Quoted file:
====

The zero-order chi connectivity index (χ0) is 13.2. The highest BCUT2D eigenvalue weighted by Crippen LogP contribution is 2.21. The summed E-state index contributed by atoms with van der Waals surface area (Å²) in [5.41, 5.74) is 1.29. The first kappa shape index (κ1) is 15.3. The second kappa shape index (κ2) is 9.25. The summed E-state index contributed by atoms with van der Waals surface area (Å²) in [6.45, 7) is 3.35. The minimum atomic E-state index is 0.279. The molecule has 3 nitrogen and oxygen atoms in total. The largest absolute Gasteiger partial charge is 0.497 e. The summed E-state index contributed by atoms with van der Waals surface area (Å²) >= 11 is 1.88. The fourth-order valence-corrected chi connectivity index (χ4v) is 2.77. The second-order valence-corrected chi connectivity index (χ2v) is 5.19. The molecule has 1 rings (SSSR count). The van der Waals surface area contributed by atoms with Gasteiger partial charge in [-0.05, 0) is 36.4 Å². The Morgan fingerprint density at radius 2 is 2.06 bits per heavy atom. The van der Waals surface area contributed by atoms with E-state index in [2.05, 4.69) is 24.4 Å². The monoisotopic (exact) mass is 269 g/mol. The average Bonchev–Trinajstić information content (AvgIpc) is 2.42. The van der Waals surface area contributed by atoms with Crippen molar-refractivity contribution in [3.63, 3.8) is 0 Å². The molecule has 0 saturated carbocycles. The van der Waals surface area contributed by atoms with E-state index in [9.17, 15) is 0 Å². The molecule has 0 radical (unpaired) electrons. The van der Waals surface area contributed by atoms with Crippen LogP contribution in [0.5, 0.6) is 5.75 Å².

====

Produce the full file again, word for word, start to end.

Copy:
The zero-order chi connectivity index (χ0) is 13.2. The highest BCUT2D eigenvalue weighted by Crippen LogP contribution is 2.21. The summed E-state index contributed by atoms with van der Waals surface area (Å²) in [5.41, 5.74) is 1.29. The first kappa shape index (κ1) is 15.3. The second kappa shape index (κ2) is 9.25. The summed E-state index contributed by atoms with van der Waals surface area (Å²) in [6.45, 7) is 3.35. The minimum atomic E-state index is 0.279. The molecule has 3 nitrogen and oxygen atoms in total. The largest absolute Gasteiger partial charge is 0.497 e. The summed E-state index contributed by atoms with van der Waals surface area (Å²) >= 11 is 1.88. The fourth-order valence-corrected chi connectivity index (χ4v) is 2.77. The second-order valence-corrected chi connectivity index (χ2v) is 5.19. The molecule has 1 rings (SSSR count). The van der Waals surface area contributed by atoms with Gasteiger partial charge in [-0.05, 0) is 36.4 Å². The Morgan fingerprint density at radius 2 is 2.06 bits per heavy atom. The van der Waals surface area contributed by atoms with E-state index in [2.05, 4.69) is 24.4 Å². The monoisotopic (exact) mass is 269 g/mol. The average Bonchev–Trinajstić information content (AvgIpc) is 2.42. The van der Waals surface area contributed by atoms with Crippen molar-refractivity contribution in [3.63, 3.8) is 0 Å². The molecule has 0 saturated carbocycles. The van der Waals surface area contributed by atoms with E-state index in [9.17, 15) is 0 Å². The molecule has 0 radical (unpaired) electrons. The van der Waals surface area contributed by atoms with Crippen LogP contribution in [0.5, 0.6) is 5.75 Å².